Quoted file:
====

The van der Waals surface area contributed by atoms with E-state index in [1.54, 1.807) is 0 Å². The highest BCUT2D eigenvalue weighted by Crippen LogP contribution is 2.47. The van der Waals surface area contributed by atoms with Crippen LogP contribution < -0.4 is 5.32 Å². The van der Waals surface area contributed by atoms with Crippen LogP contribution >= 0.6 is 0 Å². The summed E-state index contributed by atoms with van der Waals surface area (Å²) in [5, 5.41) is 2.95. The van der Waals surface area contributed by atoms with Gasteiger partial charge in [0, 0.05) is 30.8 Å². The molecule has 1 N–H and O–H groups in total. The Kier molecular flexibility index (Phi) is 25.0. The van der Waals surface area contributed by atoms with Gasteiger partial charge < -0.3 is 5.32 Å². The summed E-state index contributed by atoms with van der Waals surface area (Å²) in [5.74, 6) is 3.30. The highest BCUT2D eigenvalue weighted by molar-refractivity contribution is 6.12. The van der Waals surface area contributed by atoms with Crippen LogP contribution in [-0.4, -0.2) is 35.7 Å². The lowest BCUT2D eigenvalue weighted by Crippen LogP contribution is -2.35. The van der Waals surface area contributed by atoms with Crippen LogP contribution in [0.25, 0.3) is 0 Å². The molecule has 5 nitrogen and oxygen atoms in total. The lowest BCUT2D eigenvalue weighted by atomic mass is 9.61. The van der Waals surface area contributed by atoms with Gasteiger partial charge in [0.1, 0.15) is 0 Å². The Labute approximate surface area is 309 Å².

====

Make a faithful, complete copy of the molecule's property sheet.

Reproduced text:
The van der Waals surface area contributed by atoms with E-state index in [1.54, 1.807) is 0 Å². The highest BCUT2D eigenvalue weighted by Crippen LogP contribution is 2.47. The van der Waals surface area contributed by atoms with Crippen LogP contribution < -0.4 is 5.32 Å². The van der Waals surface area contributed by atoms with Crippen LogP contribution >= 0.6 is 0 Å². The summed E-state index contributed by atoms with van der Waals surface area (Å²) in [5, 5.41) is 2.95. The van der Waals surface area contributed by atoms with Gasteiger partial charge in [0, 0.05) is 30.8 Å². The molecule has 1 N–H and O–H groups in total. The Kier molecular flexibility index (Phi) is 25.0. The van der Waals surface area contributed by atoms with Gasteiger partial charge < -0.3 is 5.32 Å². The summed E-state index contributed by atoms with van der Waals surface area (Å²) in [5.74, 6) is 3.30. The highest BCUT2D eigenvalue weighted by molar-refractivity contribution is 6.12. The van der Waals surface area contributed by atoms with Crippen LogP contribution in [-0.4, -0.2) is 35.7 Å². The lowest BCUT2D eigenvalue weighted by Crippen LogP contribution is -2.35. The van der Waals surface area contributed by atoms with Crippen LogP contribution in [0.25, 0.3) is 0 Å². The molecule has 5 nitrogen and oxygen atoms in total. The lowest BCUT2D eigenvalue weighted by atomic mass is 9.61. The van der Waals surface area contributed by atoms with Gasteiger partial charge in [0.1, 0.15) is 0 Å². The Labute approximate surface area is 309 Å².